Live: What President Uhuru Kenyatta is telling Kenyans

President Uhuru Kenyatta is this afternoon making his second-last State of the Nation address before a joint sitting of the National Assembly and Senate on the back of gripping national challenges that have recast his priorities.

The address – an annual constitutional requirement – was initially meant for the first quarter of the year but was put off by the coronavirus pandemic. Uhuru’s last address was on April 4, 2019.

Only 114 from the 416 MPs will follow the address from Parliament chambers as social distancing guidelines, placed to curb the virus spread, are adhered to.

The other legislators, much more like most Kenyans, will watch a televised speech as the president gives his scorecard and chart the way forward for the country.

This is what the president is saying:

  • President Uhuru starts his address by acknowledging that it has come at a time of ” extraordinary global economic, social, and health disruptions” that has not spared Kenya.

“Those disruptions necessitated the rescheduling of this Address for about Six Months, ” he tells Parliament.

  • On legislation: Mr Kenyatta says he notes “with satisfaction” the critical role the House plays in facilitating and driving the realisation of the national vision by “appropriating resources; and by oversighting the Executive, the Judiciary and the County Governments.” The president commends Parliament for supporting measures initiated by the National Emergency Response to the Coronavirus Pandemic.

“I also convey my gratitude to the National Assembly for the expeditious consideration of my nominees to various state offices including Ambassadors, High Commissioners and Permanent Representatives to Kenya’s mission abroad.”

  • President Uhuru Kenyatta says the roll-out of unique personal identification number, popularly known as Huduma Number is on course.
  • On Pending Bills: Mr Kenyatta calls on Parliament to consider pending Bills such as the National Aviation Management Bill which he says once enacted, will turn around the fortunes of troubled national carrier Kenya Airways.  He also takes note of the Statute Law Miscellaneous (Amendments) Bill, Business (Amendment) Bill No. 2 of 2020 and proposed legislation on the administration of referenda and on enhancing governance and on deepening anti-corruption efforts.
  • Covid:19 cases: While recognising that the pandemic has disrupted lives, President Uhuru Kenyatta says Kenya has reported a total of 66,723 confirmed cases of the Covid-19 while some 1,203 patients dying. Some twenty-three patients have died in the past 24 hours, he adds.
  • On pandemic effect on development agendas: He says his administration’s focus is on implementing the Kenya Vision 2030 and its medium term plan dubbed the Big Four Agenda, noting that “most of the major economic sectors evidenced impressive growth last year; including manufacturing, agriculture, tourism, and financial services.” Mr Kenyatta adds that the pandemic has underscored the need to upscale the implementation of the Universal Health Coverage pillar of the Big Four Agenda.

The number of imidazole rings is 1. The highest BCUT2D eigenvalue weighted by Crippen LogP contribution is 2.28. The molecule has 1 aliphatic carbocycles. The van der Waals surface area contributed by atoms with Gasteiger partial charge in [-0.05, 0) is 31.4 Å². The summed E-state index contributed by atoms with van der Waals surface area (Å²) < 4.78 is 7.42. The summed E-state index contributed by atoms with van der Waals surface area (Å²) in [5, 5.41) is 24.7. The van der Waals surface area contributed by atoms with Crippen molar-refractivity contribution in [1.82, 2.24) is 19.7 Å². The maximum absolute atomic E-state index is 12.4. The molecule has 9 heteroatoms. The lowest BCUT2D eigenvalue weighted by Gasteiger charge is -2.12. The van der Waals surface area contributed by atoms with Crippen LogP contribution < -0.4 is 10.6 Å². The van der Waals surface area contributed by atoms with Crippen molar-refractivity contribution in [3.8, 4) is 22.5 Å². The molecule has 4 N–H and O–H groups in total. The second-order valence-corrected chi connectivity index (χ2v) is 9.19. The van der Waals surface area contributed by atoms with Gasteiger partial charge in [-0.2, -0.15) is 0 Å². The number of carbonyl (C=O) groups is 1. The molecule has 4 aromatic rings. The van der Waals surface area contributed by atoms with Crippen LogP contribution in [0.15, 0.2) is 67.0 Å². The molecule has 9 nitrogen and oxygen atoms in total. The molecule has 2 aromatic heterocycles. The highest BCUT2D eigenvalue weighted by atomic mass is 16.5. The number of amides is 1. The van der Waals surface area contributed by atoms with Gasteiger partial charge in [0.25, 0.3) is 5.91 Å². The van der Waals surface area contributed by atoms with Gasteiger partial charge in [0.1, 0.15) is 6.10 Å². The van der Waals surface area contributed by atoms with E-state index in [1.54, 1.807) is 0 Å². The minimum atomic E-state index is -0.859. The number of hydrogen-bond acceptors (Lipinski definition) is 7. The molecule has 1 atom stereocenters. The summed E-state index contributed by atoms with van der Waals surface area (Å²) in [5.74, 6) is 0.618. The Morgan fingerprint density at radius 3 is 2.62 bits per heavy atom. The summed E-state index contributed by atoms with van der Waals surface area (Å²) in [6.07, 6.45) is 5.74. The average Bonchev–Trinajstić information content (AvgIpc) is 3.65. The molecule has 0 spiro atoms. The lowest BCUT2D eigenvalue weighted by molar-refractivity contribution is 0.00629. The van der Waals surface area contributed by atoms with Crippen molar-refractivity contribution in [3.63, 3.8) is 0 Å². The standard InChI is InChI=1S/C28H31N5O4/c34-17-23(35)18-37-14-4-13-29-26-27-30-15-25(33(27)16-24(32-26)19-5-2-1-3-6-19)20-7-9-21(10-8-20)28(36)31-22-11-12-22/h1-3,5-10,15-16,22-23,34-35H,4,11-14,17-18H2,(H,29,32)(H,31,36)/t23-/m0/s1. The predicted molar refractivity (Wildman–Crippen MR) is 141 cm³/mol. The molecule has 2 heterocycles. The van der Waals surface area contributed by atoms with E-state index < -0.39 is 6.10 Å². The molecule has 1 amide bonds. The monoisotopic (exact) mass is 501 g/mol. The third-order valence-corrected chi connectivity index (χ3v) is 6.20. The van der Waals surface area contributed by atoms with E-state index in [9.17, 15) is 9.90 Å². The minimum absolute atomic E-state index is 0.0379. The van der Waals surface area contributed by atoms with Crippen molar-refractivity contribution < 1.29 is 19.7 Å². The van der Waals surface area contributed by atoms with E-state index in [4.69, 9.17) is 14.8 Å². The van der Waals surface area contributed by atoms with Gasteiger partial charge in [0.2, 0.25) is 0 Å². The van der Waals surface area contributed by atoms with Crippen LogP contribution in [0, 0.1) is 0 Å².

“I am pleased to report to you that the pilot programme for Universal Health Care was successfully implemented, and out of it we have isolated critical learning points that have informed enhancements to my Administration’s health policy priorities, going forward,” he says.

  • On Education: Notes that Kenya successfully started the roll-out of the Competency Based Curriculum in January 2019, explaining that it has been embraced by all stakeholders as refinements are being made to the programme.

Mr Kenyatta instructs the Ministry of Education to announce the 2021 academic calendar within 14 days, announcing that all classes that are still at home due to the pandemic are expected to resume learning in January 2021.

He says that for the second-year running, his administration has achieved a transition rate of 100% from primary to secondary school.

For the infrastructure needed during the resumption of school, he says the Ministry of Education and the Ministry Transport, Infrastructure, Housing and Urban Development will by December 1 issue a new set of building guidelines for school infrastructure.

  • Nairobi Metropolitan Service: Says the NMS is achieving its mandate in ensuring city dwellers do not live in a ‘dignity poor’ environment has been the case for nearly sixty years since independence.
  • Title deeds: Mr Kenyatta says he has issued 4.5 million titles since 2013 when he first won the presidency.
  • Plight of the youth: Notes his administration has been endearing to shift young people from being ‘earners of wages’ to ‘owners of capital’.

“If the youth are given a sense of national importance, they will own the country and guard it jealously as active shareholders,” he tells Parliament.

Ease of doing businessMr Kenyatta says the Transit Shed at the Kenya Railways he commissioned earlier in the week is dedicated as the clearing point for cargo imported into the country by small traders and will save them the “agony of delayed clearing of their trade wares” and “considerable financial cost.”

“We have recorded many milestones thus far, such as Kenya’s 80-slot improvement since 2014, with our nation currently ranking at 56th globally and ranking third in Sub-Saharan Africa on the Ease of Doing Business Global Ranking Report, from a low of 136th globally in 2014,” Mr Kenyatta says.

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